An initial concern was that providers would be hesitant to accept M-TIBA payments instead of cash. Cash is viewed as the quickest way to achieve short revenue cycles. Previous experiences of clinics and hospitals accepting insurance payments have not been good. Most had experienced long delays in receiving payments. To develop trust and calm any fears about late payment, M-TIBA guarantees that all clinics receive their payment within a week of providing service. Some clinics are happy that they don’t have to deal with all the challenges which come with receiving cash from patients and depositing it at the end of the workday.

Some would ask: In the past decade, we have seen many small projects and initiatives to demonstrate that mobile technology can improve health services delivery in the developing world. Isn’t M-TIBA one more “me-too” in that busy space? Well, none of them have the large scale that M-TIBA has achieved in its first six months. It has over 500,000 registered users within six months of its launch, and on average 4,000 new people sign up for M-TIBA every day in Kenya alone. It will also be expanding in other countries soon. Third-party payers, including government-run insurance companies and private insurers, are already starting to leverage M-TIBA. Part of its success comes from the fact that it was developed in partnership with Safaricom in Kenya. Most of us know the tremendous success of M-PESA, which now does more than 10 million transactions every day and processes more than six mobile loans every second. With Safaricom behind it, M-TIBA is poised to reach a similar scale. When you partner with someone who has such scale, hockey stick growth comes naturally.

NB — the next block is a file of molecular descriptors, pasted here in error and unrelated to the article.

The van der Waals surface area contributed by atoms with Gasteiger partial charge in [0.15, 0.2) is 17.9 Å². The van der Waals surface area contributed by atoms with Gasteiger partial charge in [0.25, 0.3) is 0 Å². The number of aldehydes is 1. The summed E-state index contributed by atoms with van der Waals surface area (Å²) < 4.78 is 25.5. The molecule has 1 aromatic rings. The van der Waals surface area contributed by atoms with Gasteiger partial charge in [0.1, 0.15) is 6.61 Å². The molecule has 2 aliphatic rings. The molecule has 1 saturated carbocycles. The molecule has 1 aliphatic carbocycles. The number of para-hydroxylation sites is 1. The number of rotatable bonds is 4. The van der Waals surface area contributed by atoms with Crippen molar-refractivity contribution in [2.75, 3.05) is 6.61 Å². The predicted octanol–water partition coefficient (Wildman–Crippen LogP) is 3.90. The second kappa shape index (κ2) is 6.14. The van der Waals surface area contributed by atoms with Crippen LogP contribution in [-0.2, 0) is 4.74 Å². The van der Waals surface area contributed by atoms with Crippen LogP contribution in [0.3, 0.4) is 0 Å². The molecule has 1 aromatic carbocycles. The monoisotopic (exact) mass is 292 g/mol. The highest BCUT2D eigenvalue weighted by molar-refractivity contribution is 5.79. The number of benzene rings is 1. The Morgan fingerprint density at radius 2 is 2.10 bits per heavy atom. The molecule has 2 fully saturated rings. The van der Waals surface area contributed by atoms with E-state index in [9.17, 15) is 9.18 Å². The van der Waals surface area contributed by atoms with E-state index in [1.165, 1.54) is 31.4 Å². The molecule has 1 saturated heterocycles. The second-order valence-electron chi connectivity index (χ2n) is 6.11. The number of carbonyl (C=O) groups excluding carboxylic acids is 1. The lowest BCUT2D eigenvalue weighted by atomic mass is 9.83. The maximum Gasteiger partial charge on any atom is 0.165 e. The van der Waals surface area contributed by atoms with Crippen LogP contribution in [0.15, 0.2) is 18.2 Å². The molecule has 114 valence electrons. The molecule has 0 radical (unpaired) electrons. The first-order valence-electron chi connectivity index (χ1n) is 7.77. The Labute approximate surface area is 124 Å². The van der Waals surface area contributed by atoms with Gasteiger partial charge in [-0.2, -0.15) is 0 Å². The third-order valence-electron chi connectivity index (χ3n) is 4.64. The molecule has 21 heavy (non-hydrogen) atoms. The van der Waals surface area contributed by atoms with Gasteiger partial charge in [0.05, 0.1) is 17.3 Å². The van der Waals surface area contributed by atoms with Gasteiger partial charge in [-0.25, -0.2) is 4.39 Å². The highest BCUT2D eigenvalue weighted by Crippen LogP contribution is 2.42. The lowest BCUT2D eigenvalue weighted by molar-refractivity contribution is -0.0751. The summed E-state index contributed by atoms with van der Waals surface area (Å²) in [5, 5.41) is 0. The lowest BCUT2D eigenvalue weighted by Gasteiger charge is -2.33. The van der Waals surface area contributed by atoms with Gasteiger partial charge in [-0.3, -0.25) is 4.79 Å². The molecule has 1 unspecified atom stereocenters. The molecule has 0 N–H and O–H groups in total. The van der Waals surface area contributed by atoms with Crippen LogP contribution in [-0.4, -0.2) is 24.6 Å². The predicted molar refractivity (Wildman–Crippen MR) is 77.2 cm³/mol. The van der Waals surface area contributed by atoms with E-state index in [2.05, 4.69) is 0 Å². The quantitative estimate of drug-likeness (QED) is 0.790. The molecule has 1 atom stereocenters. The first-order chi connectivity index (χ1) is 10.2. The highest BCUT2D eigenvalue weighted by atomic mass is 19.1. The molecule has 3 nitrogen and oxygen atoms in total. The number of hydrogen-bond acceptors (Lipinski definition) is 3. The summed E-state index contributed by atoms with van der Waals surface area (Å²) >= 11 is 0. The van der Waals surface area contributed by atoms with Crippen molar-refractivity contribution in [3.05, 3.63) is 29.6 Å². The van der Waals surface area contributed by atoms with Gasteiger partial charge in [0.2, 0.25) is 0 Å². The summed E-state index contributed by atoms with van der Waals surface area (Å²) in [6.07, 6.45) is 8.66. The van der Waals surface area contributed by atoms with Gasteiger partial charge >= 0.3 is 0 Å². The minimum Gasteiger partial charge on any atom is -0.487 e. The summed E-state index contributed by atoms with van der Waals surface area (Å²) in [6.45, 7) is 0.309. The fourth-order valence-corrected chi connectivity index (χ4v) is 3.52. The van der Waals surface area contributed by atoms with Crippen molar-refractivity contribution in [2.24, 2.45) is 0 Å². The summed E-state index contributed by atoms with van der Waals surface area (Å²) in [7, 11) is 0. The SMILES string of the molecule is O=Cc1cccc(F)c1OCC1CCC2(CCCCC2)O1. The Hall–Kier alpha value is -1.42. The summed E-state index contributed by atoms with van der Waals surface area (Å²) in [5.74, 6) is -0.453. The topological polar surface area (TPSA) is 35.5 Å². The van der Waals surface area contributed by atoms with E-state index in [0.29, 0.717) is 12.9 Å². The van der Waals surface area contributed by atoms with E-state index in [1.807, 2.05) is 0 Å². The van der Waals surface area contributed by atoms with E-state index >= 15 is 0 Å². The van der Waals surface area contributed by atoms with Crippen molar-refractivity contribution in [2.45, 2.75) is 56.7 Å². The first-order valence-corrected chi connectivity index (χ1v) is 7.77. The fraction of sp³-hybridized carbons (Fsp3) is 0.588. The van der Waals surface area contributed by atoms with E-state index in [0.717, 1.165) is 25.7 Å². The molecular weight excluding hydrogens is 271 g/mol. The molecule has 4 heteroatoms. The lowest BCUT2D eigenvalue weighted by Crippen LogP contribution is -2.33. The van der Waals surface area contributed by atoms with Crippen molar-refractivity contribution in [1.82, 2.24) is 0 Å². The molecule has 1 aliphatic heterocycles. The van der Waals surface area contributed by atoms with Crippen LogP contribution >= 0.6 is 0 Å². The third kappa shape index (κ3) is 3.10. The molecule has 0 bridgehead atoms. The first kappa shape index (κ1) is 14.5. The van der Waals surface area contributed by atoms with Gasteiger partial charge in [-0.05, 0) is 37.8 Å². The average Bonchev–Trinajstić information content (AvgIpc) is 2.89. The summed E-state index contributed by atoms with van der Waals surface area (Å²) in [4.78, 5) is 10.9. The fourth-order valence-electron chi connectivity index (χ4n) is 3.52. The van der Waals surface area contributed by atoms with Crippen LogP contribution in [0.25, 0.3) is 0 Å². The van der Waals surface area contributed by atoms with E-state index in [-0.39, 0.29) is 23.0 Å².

As it embarks on the next level of growth, M-TIBA must keep customers on both sides of its platform happy. In many instances, two-sided platforms which have achieved hyper scale had to subsidize customers on one side of the platform in order to attract customers on the other side. Would M-TIBA follow such a strategy? Is there a role for MCF financing as an incentive for more clinics to join the network? More generally, how does M-TIBA further strengthen its network effects? Is it going to invest significantly in its ability to capture and analyze large amounts of data? How else will it increase the platform’s value to all participants? Will global donors act like large venture capital firms who have provided millions of dollars to two-sided platforms in hopes of achieving very large scale and network effects?

Your thoughts and comments, please!


Prashant Yadav is a senior fellow at the William Davidson Institute and a visiting scholar at Harvard Medical School. He adds: “I thank Onno Schellekens, Monique Dolfing-Vogelenzang and Dorien Mulder for sharing insights with me. All errors and omissions are entirely my responsibility.”

Photo at top courtesy of Carepay




Health Care, Technology
business development, healthcare technology, savings